Critical Care, Worlds Away
Trident | December 20, 2019

“I’m the doctor that no one wants to see. No one makes plans to see an emergency room pediatrician. There’s a lot of fear involved when I meet patients and their families, but it’s my job to gain trust through their fear.”

The journey taken by Dr. Alison Held Gardner, Purdue, would be considered far from typical. Her path as a pediatric emergency physician began in her earliest years as a young patient and has taken her to the desolate mountaintops of Kenya – helping families and other physicians provide care for the youngest generation of children. Along the way, Alison has been nurtured in her career and has planted the seeds within others in hopes of creating a better environment for critical care for children around the world.

From the age of six, Alison always knew she would become a physician. She came into the world with two club feet and she underwent many surgeries at Riley Hospital for Children in Indianapolis, Indiana, before she turned five. Though there were no physicians in her family, the care she received at such a young age inspired her to seek out medicine and children as a profession. “When I was young, I always said I wanted to be a doctor for kids, and a firefighter on the weekend,” Alison notes. “Which is funny, as I do actually put out small fires in the ER!”

The path to becoming a M.D. was a driving force throughout her time at Purdue University, and she was supported by her Tri Delta sisters in Gamma Iota Chapter. “Much of my time was dedicated to studying and preparing to take the MCAT (Medical College Admissions Test), so I had to sacrifice a lot of the social aspects of Tri Delta to go after my dreams,” She said. To this day, she still has all the signs her sisters placed around the chapter house saying, “Good Luck, Dr. Alison” and “Congrats Dr. Held!”

Her Tri Delta support system nurtured her in a family atmosphere – which would become an integral part of her practice as a pediatric physician. This support inspired how she works with families as a team to care for a child and walk alongside them at the beginning of their journey of life. Following her pediatric residency, Alison returned for a fellowship to become more specialized in emergency medicine, requiring three more years of education. Her work in the ER allowed her to develop new skill sets.

“For every subset of medicine and disease, there is a pediatric corollary. You have to like to think fast and have a gift to manage and organize chaos.”

The transition to emergency pediatrics also required Alison to make some professional sacrifices. “Part of being in the ER is that you don’t have the gradual relationship building you do with patients and families when in private practice,” Alison said. “Sometimes, in this role you are with parents at a critical junction, and you step into that journey with them on the river of life and help navigate that passage.”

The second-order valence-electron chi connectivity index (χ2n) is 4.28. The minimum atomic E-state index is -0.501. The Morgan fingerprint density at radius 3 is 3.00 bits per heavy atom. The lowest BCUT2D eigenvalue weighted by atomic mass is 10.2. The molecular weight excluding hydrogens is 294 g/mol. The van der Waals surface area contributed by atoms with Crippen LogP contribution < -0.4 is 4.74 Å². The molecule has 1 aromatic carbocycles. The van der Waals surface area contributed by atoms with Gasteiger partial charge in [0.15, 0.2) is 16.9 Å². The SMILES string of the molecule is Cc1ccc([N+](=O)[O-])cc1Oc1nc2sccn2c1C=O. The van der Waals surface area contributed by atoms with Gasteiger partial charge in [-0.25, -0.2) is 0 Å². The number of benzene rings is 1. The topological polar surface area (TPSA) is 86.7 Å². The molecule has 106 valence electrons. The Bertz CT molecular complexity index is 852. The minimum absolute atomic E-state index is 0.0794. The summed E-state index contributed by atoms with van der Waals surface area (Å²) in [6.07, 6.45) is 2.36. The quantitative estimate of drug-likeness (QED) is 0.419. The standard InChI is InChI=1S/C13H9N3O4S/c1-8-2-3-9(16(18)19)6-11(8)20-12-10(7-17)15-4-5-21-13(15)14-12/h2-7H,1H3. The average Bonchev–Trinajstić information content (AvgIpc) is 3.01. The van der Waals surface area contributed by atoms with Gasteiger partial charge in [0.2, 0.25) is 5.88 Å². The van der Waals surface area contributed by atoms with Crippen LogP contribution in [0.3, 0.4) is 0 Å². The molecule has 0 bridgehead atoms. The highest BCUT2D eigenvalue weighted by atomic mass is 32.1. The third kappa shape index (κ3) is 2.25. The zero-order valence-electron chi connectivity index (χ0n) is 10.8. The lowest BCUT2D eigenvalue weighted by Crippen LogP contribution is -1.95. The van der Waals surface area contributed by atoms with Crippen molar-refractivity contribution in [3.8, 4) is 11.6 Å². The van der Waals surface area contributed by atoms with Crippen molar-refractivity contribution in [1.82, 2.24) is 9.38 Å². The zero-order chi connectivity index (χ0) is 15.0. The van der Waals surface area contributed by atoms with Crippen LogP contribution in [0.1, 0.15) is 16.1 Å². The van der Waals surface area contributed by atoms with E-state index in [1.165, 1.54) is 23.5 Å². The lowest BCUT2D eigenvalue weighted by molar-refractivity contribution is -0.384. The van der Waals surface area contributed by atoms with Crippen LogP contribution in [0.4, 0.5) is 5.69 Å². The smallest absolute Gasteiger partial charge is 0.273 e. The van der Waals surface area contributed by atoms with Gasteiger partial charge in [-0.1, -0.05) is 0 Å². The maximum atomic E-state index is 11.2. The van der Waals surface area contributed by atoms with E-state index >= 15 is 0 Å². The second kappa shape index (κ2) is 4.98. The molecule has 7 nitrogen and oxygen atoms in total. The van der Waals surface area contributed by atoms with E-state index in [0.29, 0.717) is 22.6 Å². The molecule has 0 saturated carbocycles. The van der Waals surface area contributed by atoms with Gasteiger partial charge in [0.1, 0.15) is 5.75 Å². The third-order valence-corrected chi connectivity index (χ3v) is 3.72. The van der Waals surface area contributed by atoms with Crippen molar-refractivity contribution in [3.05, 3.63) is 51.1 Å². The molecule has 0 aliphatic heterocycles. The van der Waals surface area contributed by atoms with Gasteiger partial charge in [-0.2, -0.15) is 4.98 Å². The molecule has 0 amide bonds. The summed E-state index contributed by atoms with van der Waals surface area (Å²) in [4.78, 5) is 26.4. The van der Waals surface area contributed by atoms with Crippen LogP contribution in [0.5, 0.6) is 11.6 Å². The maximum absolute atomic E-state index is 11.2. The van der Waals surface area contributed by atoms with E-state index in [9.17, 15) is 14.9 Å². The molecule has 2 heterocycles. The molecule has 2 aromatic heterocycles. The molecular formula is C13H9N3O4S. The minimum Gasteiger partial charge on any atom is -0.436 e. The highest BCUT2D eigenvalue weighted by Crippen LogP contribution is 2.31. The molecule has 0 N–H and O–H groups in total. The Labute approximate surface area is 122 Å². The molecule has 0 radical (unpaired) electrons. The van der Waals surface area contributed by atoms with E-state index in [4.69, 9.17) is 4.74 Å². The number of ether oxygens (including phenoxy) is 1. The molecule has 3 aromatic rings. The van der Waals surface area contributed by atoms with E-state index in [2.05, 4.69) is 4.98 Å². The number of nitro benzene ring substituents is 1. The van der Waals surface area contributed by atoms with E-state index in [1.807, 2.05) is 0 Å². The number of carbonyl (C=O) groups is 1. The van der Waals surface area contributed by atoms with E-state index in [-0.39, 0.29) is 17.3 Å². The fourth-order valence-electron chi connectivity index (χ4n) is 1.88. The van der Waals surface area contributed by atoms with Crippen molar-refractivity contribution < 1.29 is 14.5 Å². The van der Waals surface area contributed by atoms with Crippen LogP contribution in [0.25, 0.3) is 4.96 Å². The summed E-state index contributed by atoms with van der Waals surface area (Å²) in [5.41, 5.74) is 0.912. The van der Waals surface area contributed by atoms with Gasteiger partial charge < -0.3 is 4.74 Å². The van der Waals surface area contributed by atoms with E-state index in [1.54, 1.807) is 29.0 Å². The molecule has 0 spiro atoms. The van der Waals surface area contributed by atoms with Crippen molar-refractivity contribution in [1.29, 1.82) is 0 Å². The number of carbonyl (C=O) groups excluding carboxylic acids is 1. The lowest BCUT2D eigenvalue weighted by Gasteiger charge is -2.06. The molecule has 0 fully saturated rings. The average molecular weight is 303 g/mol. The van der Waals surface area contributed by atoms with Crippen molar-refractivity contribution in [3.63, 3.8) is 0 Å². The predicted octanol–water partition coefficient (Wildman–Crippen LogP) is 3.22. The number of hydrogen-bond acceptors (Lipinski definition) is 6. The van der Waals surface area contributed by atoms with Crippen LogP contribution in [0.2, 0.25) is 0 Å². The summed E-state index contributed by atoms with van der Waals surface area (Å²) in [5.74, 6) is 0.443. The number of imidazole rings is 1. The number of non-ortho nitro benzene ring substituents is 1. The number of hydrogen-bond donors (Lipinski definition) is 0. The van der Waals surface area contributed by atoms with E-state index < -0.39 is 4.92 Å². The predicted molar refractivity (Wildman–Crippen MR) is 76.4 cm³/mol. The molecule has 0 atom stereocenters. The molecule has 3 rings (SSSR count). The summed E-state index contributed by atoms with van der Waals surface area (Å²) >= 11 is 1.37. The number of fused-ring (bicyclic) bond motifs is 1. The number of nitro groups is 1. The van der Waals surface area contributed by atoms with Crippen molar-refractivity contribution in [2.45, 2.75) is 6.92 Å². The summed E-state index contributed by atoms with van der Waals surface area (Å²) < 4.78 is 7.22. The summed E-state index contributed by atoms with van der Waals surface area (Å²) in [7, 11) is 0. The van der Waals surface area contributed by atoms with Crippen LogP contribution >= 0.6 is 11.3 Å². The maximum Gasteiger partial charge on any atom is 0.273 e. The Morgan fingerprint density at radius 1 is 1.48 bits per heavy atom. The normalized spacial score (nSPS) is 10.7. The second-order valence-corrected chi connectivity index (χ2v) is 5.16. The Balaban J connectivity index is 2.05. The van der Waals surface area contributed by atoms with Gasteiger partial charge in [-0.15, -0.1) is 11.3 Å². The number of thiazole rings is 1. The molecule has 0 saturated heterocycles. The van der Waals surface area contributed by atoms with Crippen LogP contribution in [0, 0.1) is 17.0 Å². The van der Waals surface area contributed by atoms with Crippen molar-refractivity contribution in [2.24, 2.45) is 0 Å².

Part of Alison’s own journey as a physician had her following the vital work of colleagues in emergency pediatrics around the world. A former resident colleague had begun a blog about bringing emergency pediatric medicine to Kenya. She felt pulled to the story and passionately followed the blog. An admitted non-international traveler, she responded to the blog, theoretically, if they could ever use her help to please reach out.

The response came within 15 minutes, “When can you come to Kenya?” She didn’t even really know where in Africa Kenya was located!

Within months, and with the shock and surprise from some family members, Alison was bound for Kijabe, Kenya, with a pediatrics fellow to bring critical care practice to a foreign place. It began with providing daily care to patients, and a well-needed break for local physicians. She has returned every year for the last four years and her work has evolved into teaching opportunities, giving lectures and providing practicum to young Kenyan doctors in pediatrics. She has brought residents and fellows from the United States with her each year to develop the skills for new generations of caregivers to children across the globe.

Most rewarding for Alison on her international journeys is the ability to build advocates and leaders in pediatric medicine. While she has been an advocate for issues like children and gun safety in the U.S., she is unable to do the same for similar issues abroad as she is not a Kenyan citizen. But she has been able to educate young physicians on major issues she witnesses in Kenya like child abuse. Her encouragement allows them to be the change makers in their country by helping them lobby government and pass laws.

“I myself won’t be the impact in Kenya,” she said, “But the ripple effects are there. These changes will happen for the future generations, long after my work is done.” Just as her own seeds were watered early in her career, she is nurturing the seeds of others to affect change. Her mantra is simple: there are more similarities around the world than there are differences. Mothers far abroad also want their children to be healthy. Understanding the similarities and differences helps combat the epidemic of fear.

“As doctors, we often live our lives in a relatively small circle of geography. But the ability to easily travel, combined with available communication technology means that our circles are getting bigger. It makes the world a little bit smaller.”


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